More than 2,000 hospitals and health centres were damaged or destroyed in recent floods in Pakistan - and families and their children are battling malnutrition and infection in what's now a public health emergency.
Doctors like Ammara Gohar are on the front lines of the crisis as the UN launches a fresh appeal for the world to send more aid.
"It's very difficult for us. We attended to patients during Covid, but this is tougher because it involves environmental hazards," says Dr Ammara, a gynaecologist four years into her medical career.
She is working out of a school in rural Sindh province, the area worst affected in the floods, which has temporarily become the headquarters for the district health office after it was submerged.
Here, Dr Ammara and her team load a van with boxes of medical supplies - everything from bandages to malaria tablets, hepatitis test kits to oral rehydration salts.
"We're taking this to people who've been completely cut off since the floods," she explains.
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With around 75% of districts in Sindh province still flooded - and many roads underwater - the only way people in isolated communities can access medical help is if it travels to them.
So after an hour's drive, we reach the banks of a huge lake which a few months ago was fertile land that fed people in this area. Having swallowed their crops, it's now stagnant water where mosquitoes multiply, and a breeding ground for disease.
Across the vast expanse live villagers who've been stranded for weeks.
"These people cannot survive without support in disaster-hit areas," Dr Ammara tells us.
Her team of government doctors take to wooden boats to reach them, their efforts supported by the United Nations Children's Fund (Unicef).
"This is a medical crisis," Unicef's Aadarsh Laghari tells us, as the medical team paddle to a village needing help. "Access is one of the biggest problems - every day the medical needs of these communities are rising."
In the first three weeks of September alone, more than 140,000 cases of malaria were reported in Sindh, health officials say. But with many people in far-flung areas unable to get tested, it's likely the true scale is much higher.
And that's why mobile medical units are so urgently needed.
After we reach the shore, the team set up a health camp under the shade of a tree on the edge of the village, where cows had earlier been taking shelter from the sun.
A banner is hung from the branches to advertise the clinic; supplies which had been carried here by land and by water, are now being unpacked and laid out on plastic tables.
As a tannoy announces the arrival of the medical staff, a steady stream of villagers arrive, many of them women carrying young children. The village of Noor Shah was already impoverished but the floods have pushed people right to the edge.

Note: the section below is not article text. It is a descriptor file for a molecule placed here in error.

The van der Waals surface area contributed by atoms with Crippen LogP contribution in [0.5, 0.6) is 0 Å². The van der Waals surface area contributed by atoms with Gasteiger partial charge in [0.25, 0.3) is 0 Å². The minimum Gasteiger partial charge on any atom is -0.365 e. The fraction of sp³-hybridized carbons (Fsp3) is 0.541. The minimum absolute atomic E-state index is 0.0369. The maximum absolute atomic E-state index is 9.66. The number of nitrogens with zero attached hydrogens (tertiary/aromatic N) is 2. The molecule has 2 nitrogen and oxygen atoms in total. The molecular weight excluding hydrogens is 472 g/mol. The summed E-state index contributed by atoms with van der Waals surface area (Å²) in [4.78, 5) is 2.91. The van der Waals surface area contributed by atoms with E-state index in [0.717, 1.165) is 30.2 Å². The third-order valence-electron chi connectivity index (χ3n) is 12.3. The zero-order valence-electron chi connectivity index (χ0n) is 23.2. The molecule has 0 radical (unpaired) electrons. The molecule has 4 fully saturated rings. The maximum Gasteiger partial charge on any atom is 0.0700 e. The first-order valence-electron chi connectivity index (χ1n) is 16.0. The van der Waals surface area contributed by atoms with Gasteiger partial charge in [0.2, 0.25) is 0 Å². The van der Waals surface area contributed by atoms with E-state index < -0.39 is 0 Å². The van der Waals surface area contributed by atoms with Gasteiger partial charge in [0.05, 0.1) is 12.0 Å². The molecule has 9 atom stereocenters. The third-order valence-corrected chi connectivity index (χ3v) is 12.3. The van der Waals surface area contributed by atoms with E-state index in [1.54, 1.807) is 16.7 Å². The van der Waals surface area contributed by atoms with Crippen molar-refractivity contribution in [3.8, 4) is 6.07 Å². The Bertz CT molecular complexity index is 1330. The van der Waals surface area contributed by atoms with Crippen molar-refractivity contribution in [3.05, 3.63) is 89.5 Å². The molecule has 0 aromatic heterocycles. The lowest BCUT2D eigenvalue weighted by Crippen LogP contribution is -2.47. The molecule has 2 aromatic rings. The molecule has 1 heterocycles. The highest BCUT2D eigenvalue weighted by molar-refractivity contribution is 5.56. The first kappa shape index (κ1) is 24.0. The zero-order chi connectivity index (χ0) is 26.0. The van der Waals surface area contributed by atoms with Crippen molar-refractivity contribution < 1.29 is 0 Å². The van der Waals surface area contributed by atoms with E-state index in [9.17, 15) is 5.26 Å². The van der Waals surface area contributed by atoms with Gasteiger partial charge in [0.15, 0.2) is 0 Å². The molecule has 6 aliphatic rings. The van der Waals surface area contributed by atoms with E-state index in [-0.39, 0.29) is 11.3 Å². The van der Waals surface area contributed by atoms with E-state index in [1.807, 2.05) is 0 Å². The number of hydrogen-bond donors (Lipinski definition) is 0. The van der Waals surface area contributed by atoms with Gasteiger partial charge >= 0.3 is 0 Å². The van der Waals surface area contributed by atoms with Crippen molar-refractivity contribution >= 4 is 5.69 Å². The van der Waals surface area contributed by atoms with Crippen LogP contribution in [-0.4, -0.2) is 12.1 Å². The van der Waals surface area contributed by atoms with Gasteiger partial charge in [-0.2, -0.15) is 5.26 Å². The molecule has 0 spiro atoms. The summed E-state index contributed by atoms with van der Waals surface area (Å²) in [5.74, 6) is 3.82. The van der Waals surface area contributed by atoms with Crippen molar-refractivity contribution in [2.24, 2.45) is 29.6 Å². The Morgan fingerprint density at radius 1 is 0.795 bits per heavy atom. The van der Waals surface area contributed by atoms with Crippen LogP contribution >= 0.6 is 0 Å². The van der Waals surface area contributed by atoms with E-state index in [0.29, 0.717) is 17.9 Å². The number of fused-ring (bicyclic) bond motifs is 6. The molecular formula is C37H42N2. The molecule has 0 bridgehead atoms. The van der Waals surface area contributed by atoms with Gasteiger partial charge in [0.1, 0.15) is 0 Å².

As patients line up, a nurse measures the arm of baby Saima, with Dr Ammara looking on. The tape wound around her tiny arm moves to the red area of the scale, indicating that Saima is perilously thin.
"There are so many people like this baby," Dr Ammara says. "At just nine months old she's severely malnourished."
Many families are sleeping in the open in flimsy tents next to homes which were washed away, or have crumbled to rock.
Marooned for weeks, they're finally getting much needed medical help - but many say they're still waiting to get food and access to clean water to drink and wash with.
At another village close by, three-year-old Gulbahar is examined by Dr Ammara. He has scabs on his face and body and is weak - the result, Dr Ammara says, of drinking and washing with contaminated water.
The UN says a lack of toilets has left people with no choice but to defecate in the same water, leading to outbreaks of illnesses.
"Because of the floods we are seeing so many young children with these skin infections," Dr Ammara says, opening Gulbahar's mouth to examine his diseased gums.
She hands his mother some medicines, but concedes her supplies will soon run out.
While diseases spike, Pakistan's already overwhelmed healthcare system lacks the resources to help all those who need treatment. Boats are also in short supply, as are doctors - meaning efforts like this remain limited.
Many people we met in these remote communities blame the government for not doing enough.
Dr Azra Afzal Pechuho, the Sindh health minister, said: "It's like fighting a war which has no end to it. Until the water recedes, which is going to take another two, three months, we will still be seeing a lot of health issues."
She has called for doctors to volunteer extra hours.
"Ten days, three days, four days - whatever they feel they can give to the flood-affected areas," she told the BBC.
Dr Ammara and her team are already working around the clock.
Without the camps, Dr Ammara fears people won't be able to survive.
"It hurts, it really hurts, I can't see people like this," she says. "I feel bad that we can't do more."